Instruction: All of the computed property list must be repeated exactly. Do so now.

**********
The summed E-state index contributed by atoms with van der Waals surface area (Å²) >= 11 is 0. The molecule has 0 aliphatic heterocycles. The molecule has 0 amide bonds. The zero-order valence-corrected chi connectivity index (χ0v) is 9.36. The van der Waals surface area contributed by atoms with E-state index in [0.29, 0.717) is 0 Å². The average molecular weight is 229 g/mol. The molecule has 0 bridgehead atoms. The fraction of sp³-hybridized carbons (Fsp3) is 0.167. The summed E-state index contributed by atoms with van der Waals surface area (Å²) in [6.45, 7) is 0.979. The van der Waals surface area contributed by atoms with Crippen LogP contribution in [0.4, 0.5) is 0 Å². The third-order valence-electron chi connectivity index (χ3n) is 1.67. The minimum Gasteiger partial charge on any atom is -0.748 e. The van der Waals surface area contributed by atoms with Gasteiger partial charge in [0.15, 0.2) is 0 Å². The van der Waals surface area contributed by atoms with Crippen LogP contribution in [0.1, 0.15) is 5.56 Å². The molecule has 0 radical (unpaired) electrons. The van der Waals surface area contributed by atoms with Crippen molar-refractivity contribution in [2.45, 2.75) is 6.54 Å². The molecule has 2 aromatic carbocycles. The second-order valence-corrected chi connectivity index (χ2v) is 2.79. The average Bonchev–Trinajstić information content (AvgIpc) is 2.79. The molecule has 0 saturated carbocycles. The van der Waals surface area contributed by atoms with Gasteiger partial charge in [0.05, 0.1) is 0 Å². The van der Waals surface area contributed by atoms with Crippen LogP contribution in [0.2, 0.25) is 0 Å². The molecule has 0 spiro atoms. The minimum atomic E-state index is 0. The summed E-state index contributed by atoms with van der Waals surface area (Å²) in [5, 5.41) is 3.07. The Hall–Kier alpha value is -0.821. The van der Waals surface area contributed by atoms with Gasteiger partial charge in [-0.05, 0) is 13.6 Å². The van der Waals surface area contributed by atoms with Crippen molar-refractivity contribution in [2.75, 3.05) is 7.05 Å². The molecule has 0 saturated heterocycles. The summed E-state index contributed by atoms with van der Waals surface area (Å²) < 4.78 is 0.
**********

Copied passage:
The summed E-state index contributed by atoms with van der Waals surface area (Å²) >= 11 is 0. The molecule has 0 aliphatic heterocycles. The molecule has 0 amide bonds. The zero-order valence-corrected chi connectivity index (χ0v) is 9.36. The van der Waals surface area contributed by atoms with E-state index in [0.29, 0.717) is 0 Å². The average molecular weight is 229 g/mol. The molecule has 0 bridgehead atoms. The fraction of sp³-hybridized carbons (Fsp3) is 0.167. The summed E-state index contributed by atoms with van der Waals surface area (Å²) in [6.45, 7) is 0.979. The van der Waals surface area contributed by atoms with Crippen LogP contribution in [0.4, 0.5) is 0 Å². The third-order valence-electron chi connectivity index (χ3n) is 1.67. The minimum Gasteiger partial charge on any atom is -0.748 e. The van der Waals surface area contributed by atoms with Gasteiger partial charge in [0.15, 0.2) is 0 Å². The van der Waals surface area contributed by atoms with Crippen LogP contribution in [0.1, 0.15) is 5.56 Å². The molecule has 0 radical (unpaired) electrons. The van der Waals surface area contributed by atoms with Crippen molar-refractivity contribution in [2.45, 2.75) is 6.54 Å². The molecule has 2 aromatic carbocycles. The second-order valence-corrected chi connectivity index (χ2v) is 2.79. The average Bonchev–Trinajstić information content (AvgIpc) is 2.79. The molecule has 0 saturated carbocycles. The van der Waals surface area contributed by atoms with Gasteiger partial charge in [0.05, 0.1) is 0 Å². The van der Waals surface area contributed by atoms with Crippen LogP contribution in [0.2, 0.25) is 0 Å². The molecule has 0 spiro atoms. The minimum atomic E-state index is 0. The summed E-state index contributed by atoms with van der Waals surface area (Å²) in [5, 5.41) is 3.07. The Hall–Kier alpha value is -0.821. The van der Waals surface area contributed by atoms with Gasteiger partial charge in [-0.05, 0) is 13.6 Å². The van der Waals surface area contributed by atoms with Crippen molar-refractivity contribution in [2.75, 3.05) is 7.05 Å². The molecule has 0 saturated heterocycles. The summed E-state index contributed by atoms with van der Waals surface area (Å²) < 4.78 is 0.